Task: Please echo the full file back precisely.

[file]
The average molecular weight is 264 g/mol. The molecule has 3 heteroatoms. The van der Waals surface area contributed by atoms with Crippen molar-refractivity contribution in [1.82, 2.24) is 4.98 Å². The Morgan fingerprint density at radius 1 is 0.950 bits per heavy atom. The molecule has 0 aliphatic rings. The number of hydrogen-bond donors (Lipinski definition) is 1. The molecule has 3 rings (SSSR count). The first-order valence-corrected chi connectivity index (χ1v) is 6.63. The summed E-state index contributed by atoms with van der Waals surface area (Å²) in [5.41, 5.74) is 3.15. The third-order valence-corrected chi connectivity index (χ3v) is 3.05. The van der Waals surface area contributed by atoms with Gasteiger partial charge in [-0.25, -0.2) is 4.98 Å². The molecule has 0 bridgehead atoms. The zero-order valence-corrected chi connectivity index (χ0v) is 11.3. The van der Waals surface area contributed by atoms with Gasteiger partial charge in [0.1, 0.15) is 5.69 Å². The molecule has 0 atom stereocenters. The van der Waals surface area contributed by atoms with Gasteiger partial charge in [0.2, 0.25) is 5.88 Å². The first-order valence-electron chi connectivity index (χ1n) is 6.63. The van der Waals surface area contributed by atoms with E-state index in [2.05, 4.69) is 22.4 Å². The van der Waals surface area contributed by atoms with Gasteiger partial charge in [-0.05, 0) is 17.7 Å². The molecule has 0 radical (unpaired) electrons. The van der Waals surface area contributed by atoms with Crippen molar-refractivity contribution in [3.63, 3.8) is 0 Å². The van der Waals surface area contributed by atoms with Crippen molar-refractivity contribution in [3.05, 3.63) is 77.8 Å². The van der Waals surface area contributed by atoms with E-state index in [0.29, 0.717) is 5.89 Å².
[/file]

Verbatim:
The average molecular weight is 264 g/mol. The molecule has 3 heteroatoms. The van der Waals surface area contributed by atoms with Crippen molar-refractivity contribution in [1.82, 2.24) is 4.98 Å². The Morgan fingerprint density at radius 1 is 0.950 bits per heavy atom. The molecule has 0 aliphatic rings. The number of hydrogen-bond donors (Lipinski definition) is 1. The molecule has 3 rings (SSSR count). The first-order valence-corrected chi connectivity index (χ1v) is 6.63. The summed E-state index contributed by atoms with van der Waals surface area (Å²) in [5.41, 5.74) is 3.15. The third-order valence-corrected chi connectivity index (χ3v) is 3.05. The van der Waals surface area contributed by atoms with Gasteiger partial charge in [-0.25, -0.2) is 4.98 Å². The molecule has 0 bridgehead atoms. The zero-order valence-corrected chi connectivity index (χ0v) is 11.3. The van der Waals surface area contributed by atoms with Gasteiger partial charge in [0.1, 0.15) is 5.69 Å². The molecule has 0 atom stereocenters. The van der Waals surface area contributed by atoms with Gasteiger partial charge in [0.2, 0.25) is 5.88 Å². The first-order valence-electron chi connectivity index (χ1n) is 6.63. The van der Waals surface area contributed by atoms with E-state index in [2.05, 4.69) is 22.4 Å². The van der Waals surface area contributed by atoms with Gasteiger partial charge in [-0.05, 0) is 17.7 Å². The molecule has 0 radical (unpaired) electrons. The van der Waals surface area contributed by atoms with Crippen molar-refractivity contribution in [3.63, 3.8) is 0 Å². The van der Waals surface area contributed by atoms with Crippen molar-refractivity contribution in [3.05, 3.63) is 77.8 Å². The van der Waals surface area contributed by atoms with E-state index in [0.29, 0.717) is 5.89 Å².